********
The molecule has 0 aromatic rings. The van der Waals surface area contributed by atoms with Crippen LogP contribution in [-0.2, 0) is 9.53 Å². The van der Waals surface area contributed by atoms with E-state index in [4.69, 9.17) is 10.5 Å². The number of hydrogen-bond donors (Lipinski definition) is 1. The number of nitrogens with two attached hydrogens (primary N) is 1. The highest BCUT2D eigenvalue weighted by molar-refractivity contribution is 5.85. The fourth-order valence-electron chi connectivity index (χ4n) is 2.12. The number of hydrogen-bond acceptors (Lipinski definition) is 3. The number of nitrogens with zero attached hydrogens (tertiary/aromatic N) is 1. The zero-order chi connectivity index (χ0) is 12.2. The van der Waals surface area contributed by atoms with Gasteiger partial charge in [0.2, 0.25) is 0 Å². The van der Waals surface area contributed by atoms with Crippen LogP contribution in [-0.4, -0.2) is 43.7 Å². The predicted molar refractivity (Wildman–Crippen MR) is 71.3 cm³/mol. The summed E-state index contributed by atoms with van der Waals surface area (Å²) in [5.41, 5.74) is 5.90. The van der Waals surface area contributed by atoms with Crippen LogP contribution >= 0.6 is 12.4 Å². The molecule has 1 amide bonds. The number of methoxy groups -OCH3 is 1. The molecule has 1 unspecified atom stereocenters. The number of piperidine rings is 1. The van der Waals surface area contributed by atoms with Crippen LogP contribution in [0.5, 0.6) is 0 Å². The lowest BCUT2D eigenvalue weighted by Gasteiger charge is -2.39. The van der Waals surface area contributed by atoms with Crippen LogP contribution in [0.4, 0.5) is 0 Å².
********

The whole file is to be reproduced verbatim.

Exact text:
The molecule has 0 aromatic rings. The van der Waals surface area contributed by atoms with Crippen LogP contribution in [-0.2, 0) is 9.53 Å². The van der Waals surface area contributed by atoms with E-state index in [4.69, 9.17) is 10.5 Å². The number of hydrogen-bond donors (Lipinski definition) is 1. The number of nitrogens with two attached hydrogens (primary N) is 1. The highest BCUT2D eigenvalue weighted by molar-refractivity contribution is 5.85. The fourth-order valence-electron chi connectivity index (χ4n) is 2.12. The number of hydrogen-bond acceptors (Lipinski definition) is 3. The number of nitrogens with zero attached hydrogens (tertiary/aromatic N) is 1. The zero-order chi connectivity index (χ0) is 12.2. The van der Waals surface area contributed by atoms with Gasteiger partial charge in [0.2, 0.25) is 0 Å². The van der Waals surface area contributed by atoms with Crippen LogP contribution in [-0.4, -0.2) is 43.7 Å². The predicted molar refractivity (Wildman–Crippen MR) is 71.3 cm³/mol. The summed E-state index contributed by atoms with van der Waals surface area (Å²) in [5.41, 5.74) is 5.90. The van der Waals surface area contributed by atoms with Crippen LogP contribution >= 0.6 is 12.4 Å². The molecule has 1 amide bonds. The number of methoxy groups -OCH3 is 1. The molecule has 1 unspecified atom stereocenters. The number of piperidine rings is 1. The van der Waals surface area contributed by atoms with Crippen LogP contribution in [0.5, 0.6) is 0 Å². The lowest BCUT2D eigenvalue weighted by Gasteiger charge is -2.39. The van der Waals surface area contributed by atoms with Crippen LogP contribution in [0.4, 0.5) is 0 Å².